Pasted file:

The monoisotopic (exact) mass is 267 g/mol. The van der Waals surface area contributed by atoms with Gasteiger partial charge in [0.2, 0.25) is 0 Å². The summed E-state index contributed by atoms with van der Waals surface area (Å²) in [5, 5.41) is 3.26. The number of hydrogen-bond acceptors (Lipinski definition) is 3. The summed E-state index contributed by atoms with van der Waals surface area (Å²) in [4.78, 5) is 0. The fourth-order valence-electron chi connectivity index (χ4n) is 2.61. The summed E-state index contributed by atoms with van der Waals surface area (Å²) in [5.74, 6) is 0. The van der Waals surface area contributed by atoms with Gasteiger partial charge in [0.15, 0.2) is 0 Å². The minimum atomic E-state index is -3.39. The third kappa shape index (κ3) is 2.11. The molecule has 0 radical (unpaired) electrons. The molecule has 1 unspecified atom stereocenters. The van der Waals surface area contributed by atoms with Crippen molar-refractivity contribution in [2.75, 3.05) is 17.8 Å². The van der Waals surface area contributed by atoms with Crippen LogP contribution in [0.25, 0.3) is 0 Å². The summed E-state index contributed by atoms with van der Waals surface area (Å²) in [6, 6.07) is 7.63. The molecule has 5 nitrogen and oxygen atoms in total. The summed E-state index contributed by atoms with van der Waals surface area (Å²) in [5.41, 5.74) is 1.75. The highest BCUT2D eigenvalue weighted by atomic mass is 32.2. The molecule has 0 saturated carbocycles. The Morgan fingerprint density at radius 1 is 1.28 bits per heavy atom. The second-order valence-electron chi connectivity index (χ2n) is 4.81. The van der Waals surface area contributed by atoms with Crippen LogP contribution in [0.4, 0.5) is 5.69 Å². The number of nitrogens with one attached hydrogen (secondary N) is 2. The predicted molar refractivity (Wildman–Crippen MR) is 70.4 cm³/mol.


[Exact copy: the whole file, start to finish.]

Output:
The monoisotopic (exact) mass is 267 g/mol. The van der Waals surface area contributed by atoms with Gasteiger partial charge in [0.2, 0.25) is 0 Å². The summed E-state index contributed by atoms with van der Waals surface area (Å²) in [5, 5.41) is 3.26. The number of hydrogen-bond acceptors (Lipinski definition) is 3. The summed E-state index contributed by atoms with van der Waals surface area (Å²) in [4.78, 5) is 0. The fourth-order valence-electron chi connectivity index (χ4n) is 2.61. The summed E-state index contributed by atoms with van der Waals surface area (Å²) in [5.74, 6) is 0. The van der Waals surface area contributed by atoms with Gasteiger partial charge in [0.15, 0.2) is 0 Å². The minimum atomic E-state index is -3.39. The third kappa shape index (κ3) is 2.11. The molecule has 0 radical (unpaired) electrons. The molecule has 1 unspecified atom stereocenters. The van der Waals surface area contributed by atoms with Crippen molar-refractivity contribution in [2.75, 3.05) is 17.8 Å². The van der Waals surface area contributed by atoms with Crippen LogP contribution in [0.25, 0.3) is 0 Å². The summed E-state index contributed by atoms with van der Waals surface area (Å²) in [6, 6.07) is 7.63. The molecule has 5 nitrogen and oxygen atoms in total. The summed E-state index contributed by atoms with van der Waals surface area (Å²) in [5.41, 5.74) is 1.75. The highest BCUT2D eigenvalue weighted by atomic mass is 32.2. The molecule has 0 saturated carbocycles. The Morgan fingerprint density at radius 1 is 1.28 bits per heavy atom. The second-order valence-electron chi connectivity index (χ2n) is 4.81. The van der Waals surface area contributed by atoms with Crippen LogP contribution in [0.4, 0.5) is 5.69 Å². The number of nitrogens with one attached hydrogen (secondary N) is 2. The predicted molar refractivity (Wildman–Crippen MR) is 70.4 cm³/mol.